By Sandee Sandhu
“I’ve just concluded that for me personally, it is important for me to go ahead and affirm that I think same-sex couples should be able to get married,” said President Barack Obama.
Wednesday, May 9 marked a historic day in America when Obama became the first president to publicly “come out” in support of marriage equality. This caused a national stir, especially in light of the ban on same-sex marriage in North Carolina the night before.
Opinions were split. Was this a political strategy? Was this a forced announcement backing up Vice President Joe Biden’s premature comments of same-sex marriage support? What change was this going to elicit?
On the national level, reactions varied. Critics claimed that the move was a political gamble, but seeing as Obama had no real votes to gain, since polls show that most LGBTQ citizens vote Democrat and the African-American community is conflicted on Obama’s stance on the issue. Republican politicians quickly commented or remained silent and diverted back to economic issues.
Here on campus, involved discussions have been taking place. On Wednesday, May 16, Professor Alvaro Jarrin led a discussion in the Peter Irving Wold Center atrium during common lunch. Jarrin expressed surprise that the gay rights movement is quickly making more progress than he expected, largely due to global media.
“Same-sex marriage is not a Republican or Democratic issue anymore, which makes me very happy. It’s not leftist over rightist, but rather a realization that we’re all human beings,” Jarrin said. Jarrin projects that even if Romney wins, it is unlikely that there will be any transgression on gay marriage issues but instead a hold, whereas Obama may try to write some legislation with Congress’ support.
Even the architects of North Carolina’s Amendment One admitted they were aware that they were winning a battle, but perhaps losing the larger war because gay rights seem inevitable.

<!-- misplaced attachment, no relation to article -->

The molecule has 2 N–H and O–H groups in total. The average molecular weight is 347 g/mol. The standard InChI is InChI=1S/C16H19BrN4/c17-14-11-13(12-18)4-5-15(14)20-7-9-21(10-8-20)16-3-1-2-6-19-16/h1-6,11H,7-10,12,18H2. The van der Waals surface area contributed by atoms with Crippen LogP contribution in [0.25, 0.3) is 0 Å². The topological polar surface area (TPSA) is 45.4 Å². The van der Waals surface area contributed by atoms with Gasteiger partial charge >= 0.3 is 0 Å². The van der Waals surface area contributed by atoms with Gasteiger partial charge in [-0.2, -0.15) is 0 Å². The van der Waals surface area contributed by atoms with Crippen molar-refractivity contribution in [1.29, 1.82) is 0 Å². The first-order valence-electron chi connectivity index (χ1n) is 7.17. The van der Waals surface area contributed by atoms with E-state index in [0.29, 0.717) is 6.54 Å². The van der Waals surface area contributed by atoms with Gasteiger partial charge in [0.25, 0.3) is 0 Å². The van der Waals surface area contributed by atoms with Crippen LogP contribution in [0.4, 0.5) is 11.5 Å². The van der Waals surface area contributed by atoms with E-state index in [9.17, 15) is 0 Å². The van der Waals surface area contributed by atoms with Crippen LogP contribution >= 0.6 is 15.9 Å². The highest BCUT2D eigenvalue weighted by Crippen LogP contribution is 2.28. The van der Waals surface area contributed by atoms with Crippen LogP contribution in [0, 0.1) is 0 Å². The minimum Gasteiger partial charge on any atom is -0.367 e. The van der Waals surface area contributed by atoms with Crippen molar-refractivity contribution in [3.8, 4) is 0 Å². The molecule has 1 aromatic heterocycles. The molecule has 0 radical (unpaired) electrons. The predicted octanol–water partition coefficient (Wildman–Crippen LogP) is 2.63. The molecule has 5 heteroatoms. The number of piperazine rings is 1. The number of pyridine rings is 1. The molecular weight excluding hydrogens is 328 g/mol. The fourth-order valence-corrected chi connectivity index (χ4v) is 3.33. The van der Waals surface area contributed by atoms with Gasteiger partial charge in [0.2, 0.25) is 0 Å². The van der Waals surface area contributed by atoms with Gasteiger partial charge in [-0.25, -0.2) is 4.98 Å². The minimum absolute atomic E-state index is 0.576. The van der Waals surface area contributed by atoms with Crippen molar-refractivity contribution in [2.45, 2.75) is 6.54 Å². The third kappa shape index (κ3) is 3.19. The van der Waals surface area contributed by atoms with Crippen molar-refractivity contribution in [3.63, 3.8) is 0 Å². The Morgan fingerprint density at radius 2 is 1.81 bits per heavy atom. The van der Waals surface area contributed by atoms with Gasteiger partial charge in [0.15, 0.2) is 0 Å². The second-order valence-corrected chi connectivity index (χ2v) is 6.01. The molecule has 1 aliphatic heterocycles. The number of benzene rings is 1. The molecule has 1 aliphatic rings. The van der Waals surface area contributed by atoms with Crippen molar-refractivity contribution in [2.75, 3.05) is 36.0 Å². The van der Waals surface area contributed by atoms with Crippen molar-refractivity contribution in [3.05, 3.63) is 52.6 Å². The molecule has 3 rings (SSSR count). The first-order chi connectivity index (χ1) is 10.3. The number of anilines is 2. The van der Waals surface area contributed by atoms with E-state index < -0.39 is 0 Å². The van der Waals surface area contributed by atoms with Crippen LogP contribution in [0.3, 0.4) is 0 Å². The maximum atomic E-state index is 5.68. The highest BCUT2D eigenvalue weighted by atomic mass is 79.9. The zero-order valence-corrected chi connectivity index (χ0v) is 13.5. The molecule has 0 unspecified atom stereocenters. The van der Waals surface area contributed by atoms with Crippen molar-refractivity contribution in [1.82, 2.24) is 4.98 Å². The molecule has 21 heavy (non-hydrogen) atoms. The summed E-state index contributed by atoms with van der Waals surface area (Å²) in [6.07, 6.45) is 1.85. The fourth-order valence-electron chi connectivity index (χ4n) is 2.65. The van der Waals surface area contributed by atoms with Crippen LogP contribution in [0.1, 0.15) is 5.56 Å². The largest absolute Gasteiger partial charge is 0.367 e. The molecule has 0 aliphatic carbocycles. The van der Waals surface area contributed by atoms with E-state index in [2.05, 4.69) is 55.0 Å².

Polls show that marriage equality is now being understood as a struggle against discrimination, much like the Civil Rights Movement.
While it is important that Obama acknowledged the issue of gay rights, Jarrin noted that, “Obama isn’t breaking a trend. He’s following America’s higher approval ratings for gay marriage.”
Following suit, Professor Jeffrey Corbin views same-sex marriage as an issue that, over time, will seem like a non-issue.
Corbin acknowledged, “Your generation seems already to be much more accepting. More young people are okay with it. And you guys are becoming a larger and larger portion of the voting public.”
Initially, the news came as a complete surprise to Corbin because though he was aware of Biden’s comments that past weekend, he hadn’t expected Obama to back them up until after the election, as it posed political disadvantages. Corbin continued, “There have been setbacks such as North Carolina, but it means something when the President of the United States publicly supports same sex marriage.”
Some were a bit skeptical about the change that would occur. Ben Berger ‘15 is one of the more dubious, saying, “It doesn’t mean anything until [Obama] actually passes something. Get some legislation through.” Noting the various domains of partnership such as civil unions and domestic partnership, Kaelan Hasson ‘15 commented, “If marriage wasn’t a political entity, then the issue of same-sex marriage wouldn’t be a problem at all.” Professor David Ogawa has a unique perspective. “Gay marriage is going to remain an issue for the campaign. My fear is that gay marriage will become just totally normal. The state of being married will be seen as the proper, respectful position that everyone must be in. Bisexuals, transgenders and anyone not interested in being married or having children becomes marginalized, and the margin of a minority becomes even smaller,” he said.
If same-sex marriage is eventually normalized, there is a worry that the momentum of other LGBTQ issues will slow. As Ogawa sums up, “Gay marriage has the potential to become major and those who are marginalized will become even more marginalized.”
All in all, opinions will certainly differ. The fact remains that Obama is America’s first ever to formally “out” presidential ally, and that speaks volumes about the change occurring in the country.